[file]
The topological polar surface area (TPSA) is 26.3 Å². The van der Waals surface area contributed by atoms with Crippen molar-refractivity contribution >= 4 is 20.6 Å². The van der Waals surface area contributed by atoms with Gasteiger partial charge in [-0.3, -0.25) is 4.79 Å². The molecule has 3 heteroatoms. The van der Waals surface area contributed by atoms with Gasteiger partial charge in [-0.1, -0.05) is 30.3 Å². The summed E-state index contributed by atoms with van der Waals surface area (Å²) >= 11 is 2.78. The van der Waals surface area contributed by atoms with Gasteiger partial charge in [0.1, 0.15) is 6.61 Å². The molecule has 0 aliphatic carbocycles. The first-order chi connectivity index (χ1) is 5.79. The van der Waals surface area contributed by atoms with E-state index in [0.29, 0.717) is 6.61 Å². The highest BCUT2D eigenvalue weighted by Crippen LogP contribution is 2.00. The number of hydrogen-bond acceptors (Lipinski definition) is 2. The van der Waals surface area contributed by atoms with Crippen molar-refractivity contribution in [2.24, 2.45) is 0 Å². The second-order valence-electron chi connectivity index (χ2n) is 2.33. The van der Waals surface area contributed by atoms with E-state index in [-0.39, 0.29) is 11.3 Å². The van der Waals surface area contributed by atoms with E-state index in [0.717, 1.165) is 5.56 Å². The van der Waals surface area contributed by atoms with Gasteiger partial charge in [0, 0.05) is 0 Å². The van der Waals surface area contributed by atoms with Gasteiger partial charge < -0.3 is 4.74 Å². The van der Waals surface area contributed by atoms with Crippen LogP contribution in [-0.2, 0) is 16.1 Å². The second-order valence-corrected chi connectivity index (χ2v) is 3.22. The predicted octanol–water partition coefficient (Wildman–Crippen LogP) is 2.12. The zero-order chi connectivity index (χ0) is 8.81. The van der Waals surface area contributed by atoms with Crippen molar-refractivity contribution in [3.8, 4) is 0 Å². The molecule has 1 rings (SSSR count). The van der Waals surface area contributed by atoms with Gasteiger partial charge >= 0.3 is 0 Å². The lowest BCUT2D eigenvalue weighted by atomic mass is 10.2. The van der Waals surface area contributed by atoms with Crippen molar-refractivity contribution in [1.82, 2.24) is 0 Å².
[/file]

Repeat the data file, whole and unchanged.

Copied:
The topological polar surface area (TPSA) is 26.3 Å². The van der Waals surface area contributed by atoms with Crippen molar-refractivity contribution >= 4 is 20.6 Å². The van der Waals surface area contributed by atoms with Gasteiger partial charge in [-0.3, -0.25) is 4.79 Å². The molecule has 3 heteroatoms. The van der Waals surface area contributed by atoms with Gasteiger partial charge in [-0.1, -0.05) is 30.3 Å². The summed E-state index contributed by atoms with van der Waals surface area (Å²) >= 11 is 2.78. The van der Waals surface area contributed by atoms with Gasteiger partial charge in [0.1, 0.15) is 6.61 Å². The molecule has 0 aliphatic carbocycles. The first-order chi connectivity index (χ1) is 5.79. The van der Waals surface area contributed by atoms with E-state index in [0.29, 0.717) is 6.61 Å². The highest BCUT2D eigenvalue weighted by Crippen LogP contribution is 2.00. The number of hydrogen-bond acceptors (Lipinski definition) is 2. The van der Waals surface area contributed by atoms with Crippen molar-refractivity contribution in [2.24, 2.45) is 0 Å². The second-order valence-electron chi connectivity index (χ2n) is 2.33. The van der Waals surface area contributed by atoms with E-state index in [-0.39, 0.29) is 11.3 Å². The van der Waals surface area contributed by atoms with E-state index in [0.717, 1.165) is 5.56 Å². The van der Waals surface area contributed by atoms with Gasteiger partial charge in [0, 0.05) is 0 Å². The van der Waals surface area contributed by atoms with Gasteiger partial charge < -0.3 is 4.74 Å². The van der Waals surface area contributed by atoms with Crippen LogP contribution in [-0.2, 0) is 16.1 Å². The second-order valence-corrected chi connectivity index (χ2v) is 3.22. The predicted octanol–water partition coefficient (Wildman–Crippen LogP) is 2.12. The zero-order chi connectivity index (χ0) is 8.81. The van der Waals surface area contributed by atoms with Crippen molar-refractivity contribution in [3.8, 4) is 0 Å². The molecule has 1 rings (SSSR count). The van der Waals surface area contributed by atoms with Gasteiger partial charge >= 0.3 is 0 Å². The lowest BCUT2D eigenvalue weighted by atomic mass is 10.2. The van der Waals surface area contributed by atoms with Crippen molar-refractivity contribution in [1.82, 2.24) is 0 Å².